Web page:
Cake, cake, cake. That's the theme for today's update!
In addition to loving cake, this sweet delight illustrates how we can best support learning in the classroom: with retrieval practice, formative assessment, and summative assessment.
Read on for yummy goodness:
- How these three ingredients are similar and different
- Why this combination makes for a perfect cake
- Why learning is not a bake off, cupcake war, or throw down (sorry to disappoint!)
Three key ingredients for learning
Chances are, you're familiar with this two-part process:
Formative assessment: Checking on and monitoring students' learning, which provides teachers and students with information about progress. We think of formative assessment as inserting a toothpick to see how the cake is doing while it’s baking.
Summative assessment: Discovering what students know by measuring learning. This is when we get to celebrate accomplishments with cake and also get a sense of what can be improved upon.
But where does retrieval practice fit in?
Retrieval practice: Learning how to crack an egg, measure ingredients, and mix it all together. This is when we embrace mistakes rather than emphasize perfection, because challenges are a good thing for learning.
What does this mean for you?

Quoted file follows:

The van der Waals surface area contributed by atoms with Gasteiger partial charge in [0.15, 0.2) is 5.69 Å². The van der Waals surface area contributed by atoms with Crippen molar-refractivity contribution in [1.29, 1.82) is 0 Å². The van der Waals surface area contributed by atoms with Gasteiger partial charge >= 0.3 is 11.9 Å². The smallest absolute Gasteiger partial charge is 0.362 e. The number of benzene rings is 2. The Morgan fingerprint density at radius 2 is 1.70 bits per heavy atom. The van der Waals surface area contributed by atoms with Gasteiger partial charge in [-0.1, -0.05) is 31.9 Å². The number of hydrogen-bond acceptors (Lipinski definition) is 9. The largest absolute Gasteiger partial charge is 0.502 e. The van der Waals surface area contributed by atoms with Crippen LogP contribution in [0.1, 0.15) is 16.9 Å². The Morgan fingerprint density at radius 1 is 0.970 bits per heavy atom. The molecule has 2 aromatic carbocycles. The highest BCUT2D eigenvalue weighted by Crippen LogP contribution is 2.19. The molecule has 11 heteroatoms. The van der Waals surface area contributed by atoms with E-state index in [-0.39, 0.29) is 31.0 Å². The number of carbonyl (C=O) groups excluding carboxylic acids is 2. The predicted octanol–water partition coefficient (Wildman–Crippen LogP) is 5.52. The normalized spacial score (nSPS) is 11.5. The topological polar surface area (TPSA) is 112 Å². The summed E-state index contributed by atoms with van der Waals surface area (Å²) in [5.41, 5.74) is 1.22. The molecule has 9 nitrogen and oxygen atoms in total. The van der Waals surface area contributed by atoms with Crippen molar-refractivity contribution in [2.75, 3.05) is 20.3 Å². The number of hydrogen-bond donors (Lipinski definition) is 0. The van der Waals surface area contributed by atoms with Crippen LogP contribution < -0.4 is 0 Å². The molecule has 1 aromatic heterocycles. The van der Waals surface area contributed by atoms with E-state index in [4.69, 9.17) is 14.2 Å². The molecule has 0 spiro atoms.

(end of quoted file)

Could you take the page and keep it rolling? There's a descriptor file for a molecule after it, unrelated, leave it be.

Key similarity: All three involve bringing information to mind. In other words, they all require retrieval! From the outside, it can look like one seamless process, and that’s a good thing. Learning isn’t linear and neither is retrieval.
Key difference: Retrieval practice doesn’t require data collection. Nothing needs to be recorded in the gradebook. Retrieval is a no-stakes opportunity when students can experiment, be challenged, and improve over time.
Takeaway: For powerful learning, we must be mindful of which ingredients we’re using, which stage we're in, and how we can incorporate even more retrieval practice throughout the entire learning (and baking) process.
Learning is not a bake off, cupcake war, or throw down
🍰 Retrieval practice is a learning opportunity, not a testing opportunity. 🍰
Formative and summative assessment are valuable for checking learning. Retrieval practice activities are valuable for increasing learning, like brain dumps, writing prompts, think-pair-share, and brief quizzes.
Cognitive scientists sometimes refer to retrieval practice as "the testing effect." But you won’t find the word “test” on our website. It’s because the act of retrieval and pulling information “out” is what dramatically improves learning, not the tests themselves. What was your 16th birthday like? Did you have cake? That simple retrieval will likely improve your memory; no test required.
Spread the word: Retrieval practice is not a bake off, cupcake war, throw down, or a call for more testing. It's about making oddly shaped cupcakes where mistakes are a good thing for learning. No judging required.